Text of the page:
YOUR HEALTH: A better way to perform risky heart surgery

TUCSON, Arizona – New technology is allowing cardiologists to do life-saving procedures on high risk patients too sick to undergo open heart surgery.

The heart lung catheter system called TandemLife works to pump blood to keep the body functioning while doctors stabilize patients.

Last year, Ann Martin had to go to the hospital since she didn't feel quite right.

"They zipped me in there and did an EKG first which did identify that I was having a heart attack."

She had angioplasty but didn't want surgery to relieve her blocked arteries.

Then, while getting a second opinion at another medical center she had a second heart attack.

"If she had not come, I don't think she would make it at this time," said interventional cardiologist Kapil Lotun.

She says Ann had 99 percent blockage on both sides of her heart.

Surgery would have been high risk.

So although he'd never used it in this procedure, Dr. Lotun says it made sense to use the Tandem Life heart and lung catheter system.

"It takes over the function of the heart so that you have blood with oxygen going to the brain, your organs, and your tissues," said Dr. Kapil Lotun, Cardiac Catheterization Lab Director at Banner-University Medical Center.

The console powers this pump.

The pump pulls blood from a vein, oxygenates it with this component and puts the blood back into the body.    It allowed Dr. Lotun to place stents and balloons in Ann's arteries without using a breathing machine or invasive surgery.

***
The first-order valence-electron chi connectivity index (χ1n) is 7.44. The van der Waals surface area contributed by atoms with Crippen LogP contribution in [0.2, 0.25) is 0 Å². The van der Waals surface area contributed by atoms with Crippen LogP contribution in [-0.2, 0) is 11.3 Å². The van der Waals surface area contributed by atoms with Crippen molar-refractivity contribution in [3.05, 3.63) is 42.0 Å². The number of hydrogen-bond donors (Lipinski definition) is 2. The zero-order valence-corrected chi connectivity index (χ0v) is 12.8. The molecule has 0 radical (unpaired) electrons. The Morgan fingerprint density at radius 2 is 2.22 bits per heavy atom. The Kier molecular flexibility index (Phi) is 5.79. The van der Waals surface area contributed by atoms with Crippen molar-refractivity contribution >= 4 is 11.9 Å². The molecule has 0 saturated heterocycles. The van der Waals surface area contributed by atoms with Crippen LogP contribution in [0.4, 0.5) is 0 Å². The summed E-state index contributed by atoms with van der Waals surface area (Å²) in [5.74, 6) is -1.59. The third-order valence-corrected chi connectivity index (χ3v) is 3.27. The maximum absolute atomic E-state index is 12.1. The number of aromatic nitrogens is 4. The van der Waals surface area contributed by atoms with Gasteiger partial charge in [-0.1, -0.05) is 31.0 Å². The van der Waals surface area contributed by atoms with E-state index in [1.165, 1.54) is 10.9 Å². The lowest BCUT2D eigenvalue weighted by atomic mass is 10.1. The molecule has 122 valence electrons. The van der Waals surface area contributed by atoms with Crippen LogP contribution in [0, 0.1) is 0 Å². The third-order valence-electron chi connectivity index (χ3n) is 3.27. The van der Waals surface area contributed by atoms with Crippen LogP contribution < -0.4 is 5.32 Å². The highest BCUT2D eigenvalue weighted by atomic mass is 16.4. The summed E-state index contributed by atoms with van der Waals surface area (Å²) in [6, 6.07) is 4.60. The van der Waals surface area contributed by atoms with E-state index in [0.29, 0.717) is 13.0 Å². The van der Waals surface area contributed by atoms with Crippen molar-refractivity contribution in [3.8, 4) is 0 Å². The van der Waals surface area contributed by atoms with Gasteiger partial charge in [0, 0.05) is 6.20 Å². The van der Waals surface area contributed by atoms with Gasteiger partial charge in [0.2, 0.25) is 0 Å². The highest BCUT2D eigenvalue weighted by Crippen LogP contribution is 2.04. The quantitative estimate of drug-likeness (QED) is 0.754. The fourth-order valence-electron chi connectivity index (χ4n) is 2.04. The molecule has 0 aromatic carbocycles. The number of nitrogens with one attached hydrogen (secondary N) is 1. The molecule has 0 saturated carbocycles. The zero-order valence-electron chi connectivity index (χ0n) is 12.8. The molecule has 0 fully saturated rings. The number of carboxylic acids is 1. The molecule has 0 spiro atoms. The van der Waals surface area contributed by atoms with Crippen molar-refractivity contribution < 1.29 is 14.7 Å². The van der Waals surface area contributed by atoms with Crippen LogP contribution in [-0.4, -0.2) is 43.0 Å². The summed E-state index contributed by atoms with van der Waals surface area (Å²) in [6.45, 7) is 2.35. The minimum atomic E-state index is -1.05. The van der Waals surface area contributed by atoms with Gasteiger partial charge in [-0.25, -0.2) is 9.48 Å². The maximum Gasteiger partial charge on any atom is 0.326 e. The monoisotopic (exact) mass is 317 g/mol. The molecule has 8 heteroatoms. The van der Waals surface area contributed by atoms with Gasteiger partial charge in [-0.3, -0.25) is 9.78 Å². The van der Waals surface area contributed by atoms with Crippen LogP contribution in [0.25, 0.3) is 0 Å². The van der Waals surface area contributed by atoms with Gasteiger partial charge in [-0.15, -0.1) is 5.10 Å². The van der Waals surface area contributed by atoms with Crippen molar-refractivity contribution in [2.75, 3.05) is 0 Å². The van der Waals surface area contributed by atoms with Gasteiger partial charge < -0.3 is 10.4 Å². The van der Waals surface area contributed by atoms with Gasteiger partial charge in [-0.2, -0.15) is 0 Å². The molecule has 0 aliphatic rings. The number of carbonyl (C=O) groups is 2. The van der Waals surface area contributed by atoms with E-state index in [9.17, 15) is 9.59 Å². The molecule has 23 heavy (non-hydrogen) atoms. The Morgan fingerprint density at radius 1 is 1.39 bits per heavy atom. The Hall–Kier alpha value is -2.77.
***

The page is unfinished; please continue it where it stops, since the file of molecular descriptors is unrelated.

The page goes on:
TANDEMLIFE:   TandemLife is a device used to help support cardiac patients in critical condition.   It's possible they are not getting enough blood to the rest of their body, or their heart is not functioning at full capacity.   The pump takes up blood, oxygenates it, and pushes it back into the body, almost like a temporary replacement for the heart.   It consists of catheters and a pump, attached to an oxygenator.   It can be used during a high-risk heart procedure, but also for high-risk patients who have experienced cardiac arrest or who need the extra support through a procedure.   With the oxygenator, this pump makes it easier for health professionals to get this device in the nick of time for patients when they are sick and running out of time.   The procedure can be completed in about five to 10 minutes, which could be life-saving for cardiac patients.

"They put in five stents including a Y-shaped one," said Ann.   "A year later, I'm still going strong."

She says her arthritis is what limits her activities more than her heart these days.  And she feels blessed.

If this story has impacted your life or prompted you or someone you know to seek or change treatments, please let us know by contacting Jim Mertens at jim.mertens@wqad.com or Marjorie Bekaert Thomas at mthomas@ivanhoe.com.